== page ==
Parapubic hernia (Figure 1) is a rare form of incisional hernia that may develop in patients with prior abdominal surgery; it involves the dissection of musculotendinous attachments of the abdominal wall off the pubic bone.1-3 Radical prostatectomy is the most common operative procedure that leads to the development of a parapubic hernia, although similar defects can result from operations involving the uterus, bladder, and sigmoid colon.1,2 Diagnosis of a parapubic hernia may be difficult because associated symptoms are similar to those of an ordinary inguinal hernia. Most patients initially experience pain or heaviness in the affected area. A physical examination may yield a palpable mass in the groin, often mistaken for an inguinal hernia. On close examination, the protruding hernia is always adjacent to the pubis and not the external inguinal ring. The fascial defect is bordered by the urinary bladder. In addition to the preoperative diagnostic challenges, operative identification of the fascial defect through the anterior groin is often complex if not impossible, especially if the operation is performed through a previous surgical incision.
Previously described approaches to parapubic herniorrhaphy use an anterior position and advocate the placement of synthetic mesh anterior to the defect with anchoring sutures to the Cooper ligament, the arcuate ligament, and the anterior abdominal wall.1 We have previously published our institutional experience with the posterior approach to this repair.2 Since 1997, we have modified the posterior approach for repair of the parapubic hernia by using video technology. The following is a description of our technique for the laparoscopic repair of a parapubic hernia.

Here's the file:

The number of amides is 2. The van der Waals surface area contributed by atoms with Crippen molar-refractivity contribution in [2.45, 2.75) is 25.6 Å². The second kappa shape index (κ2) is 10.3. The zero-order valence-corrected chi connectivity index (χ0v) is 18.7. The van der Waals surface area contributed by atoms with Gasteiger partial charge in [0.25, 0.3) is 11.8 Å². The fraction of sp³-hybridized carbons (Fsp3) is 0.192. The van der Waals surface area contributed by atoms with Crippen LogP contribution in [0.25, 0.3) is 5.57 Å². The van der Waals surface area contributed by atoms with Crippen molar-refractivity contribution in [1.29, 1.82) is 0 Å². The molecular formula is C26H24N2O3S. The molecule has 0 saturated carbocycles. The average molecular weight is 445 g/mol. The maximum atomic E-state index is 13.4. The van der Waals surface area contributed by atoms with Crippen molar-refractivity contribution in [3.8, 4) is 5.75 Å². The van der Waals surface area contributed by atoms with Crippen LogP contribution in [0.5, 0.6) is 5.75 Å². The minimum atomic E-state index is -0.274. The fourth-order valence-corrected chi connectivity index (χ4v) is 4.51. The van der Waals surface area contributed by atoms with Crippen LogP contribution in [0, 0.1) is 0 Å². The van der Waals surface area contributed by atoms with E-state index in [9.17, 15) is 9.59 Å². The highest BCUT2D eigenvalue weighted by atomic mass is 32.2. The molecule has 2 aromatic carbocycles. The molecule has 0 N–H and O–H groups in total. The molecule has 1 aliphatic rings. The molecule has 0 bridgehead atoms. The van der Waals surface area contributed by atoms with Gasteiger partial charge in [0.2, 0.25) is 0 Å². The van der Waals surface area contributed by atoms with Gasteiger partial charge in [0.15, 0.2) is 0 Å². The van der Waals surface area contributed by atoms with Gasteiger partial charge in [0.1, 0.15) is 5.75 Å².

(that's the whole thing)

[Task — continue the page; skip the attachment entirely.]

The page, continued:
The patient is given general endotracheal anesthesia and placed in the supine position. If the patient's body habitus allows, both arms should be placed to the side (Figure 2). Monitors are positioned on either side near the patient's feet; often a single monitor is adequate. The stomach is decompressed using an orogastric tube. The urinary bladder intentionally is not catheterized for this operation because a filled bladder allows for easy identification of its borders, thereby minimizing the risk of inadvertent and unrecognized injuries.
The abdominal cavity may be entered using either the open (Hasson) technique or the needle insufflation technique. Our preference is the open technique to minimize the risk of inadvertent visceral or vascular injuries. The open technique is also considered safer in a patient whose urinary bladder is not catheterized. The abdomen is insufflated with the minimal amount of carbon dioxide necessary to create a working space; in most instances an intra-abdominal insufflation pressure of 12 mm Hg is adequate. After an initial laparoscopic examination of the abdomen, 2 additional 5-mm laparoscopic ports are inserted. These ports are placed at the level of the umbilicus on either side of the midline.